Although there are cognitive changes associated with the aging brain that can lead to difficulty with multitasking, focusing, or recall, there are also positive changes in the brains of older adults that give seniors a deeper understanding of words and a better vocabulary. But cognitive super-agers, as discovered by researchers, remain cognitively sharp into very old age, challenging the idea that a declining memory is a natural part of aging.
According to studies, supported by the National Institutes on Aging, the brain structure of cognitive super-agers appears to defy the usual changes in the aging brain including shrinkage, blood vessel deterioration, and declining levels of neurotransmitters. These brain changes as well as changing hormones and impaired circulation of blood glucose can affect the ability of older adults to pay attention to tasks, process new information, and remember words and names.
While researchers are still searching for an explanation as to why some elderly adults keep their cognitive abilities until the end of life, studies point to environmental factors as well as genetics. Some scientists theorize that cognitive super-agers begin life with larger and stronger brains or brains that have better defenses against the effects of aging. According to a recent NIA’s Featured Research post, there is also growing evidence that higher education and jobs that challenge the mind can help support healthy cognition in old age.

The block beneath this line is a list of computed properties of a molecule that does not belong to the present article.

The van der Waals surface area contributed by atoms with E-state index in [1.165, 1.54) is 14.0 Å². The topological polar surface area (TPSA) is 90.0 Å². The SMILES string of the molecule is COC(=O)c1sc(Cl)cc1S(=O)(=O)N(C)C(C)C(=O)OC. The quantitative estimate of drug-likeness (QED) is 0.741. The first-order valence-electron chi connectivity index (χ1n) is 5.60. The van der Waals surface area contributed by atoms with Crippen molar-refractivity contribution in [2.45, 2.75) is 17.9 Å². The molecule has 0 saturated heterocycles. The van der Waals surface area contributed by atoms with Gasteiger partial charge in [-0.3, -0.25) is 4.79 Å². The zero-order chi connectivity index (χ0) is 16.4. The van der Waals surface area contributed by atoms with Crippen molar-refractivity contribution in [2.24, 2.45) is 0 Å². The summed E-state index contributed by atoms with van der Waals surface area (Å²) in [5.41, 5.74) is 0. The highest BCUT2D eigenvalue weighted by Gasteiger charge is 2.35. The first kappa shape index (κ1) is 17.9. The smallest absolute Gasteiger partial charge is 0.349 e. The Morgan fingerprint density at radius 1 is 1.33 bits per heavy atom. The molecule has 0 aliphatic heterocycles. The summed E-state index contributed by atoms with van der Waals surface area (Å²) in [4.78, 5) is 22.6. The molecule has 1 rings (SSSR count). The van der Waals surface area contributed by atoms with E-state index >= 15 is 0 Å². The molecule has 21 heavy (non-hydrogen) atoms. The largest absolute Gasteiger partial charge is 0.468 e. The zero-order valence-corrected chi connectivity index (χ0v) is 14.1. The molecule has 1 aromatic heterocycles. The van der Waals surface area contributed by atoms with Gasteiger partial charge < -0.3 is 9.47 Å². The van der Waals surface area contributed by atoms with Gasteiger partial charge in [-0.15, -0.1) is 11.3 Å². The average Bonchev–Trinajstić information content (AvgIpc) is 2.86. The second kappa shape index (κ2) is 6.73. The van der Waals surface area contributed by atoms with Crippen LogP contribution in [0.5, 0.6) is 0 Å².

Cognitive super-agers also report having more friends and family connections. Social isolation can lead to depression and worsening physical health but a strong social network is associated with greater psychological well-being and a reduced risk for developing dementia.
While research continues to uncover the factors that keep some elderly adults mentally sharp throughout their lives, middle-aged and older adults can support cognitive health by staying physically active, not smoking, limiting alcohol to one drink per day, eating a Mediterranean diet, getting enough sleep and staying socially connected.
To learn more about boosting memory and keeping the mind sharp, follow this link to Harvard Health Publishing.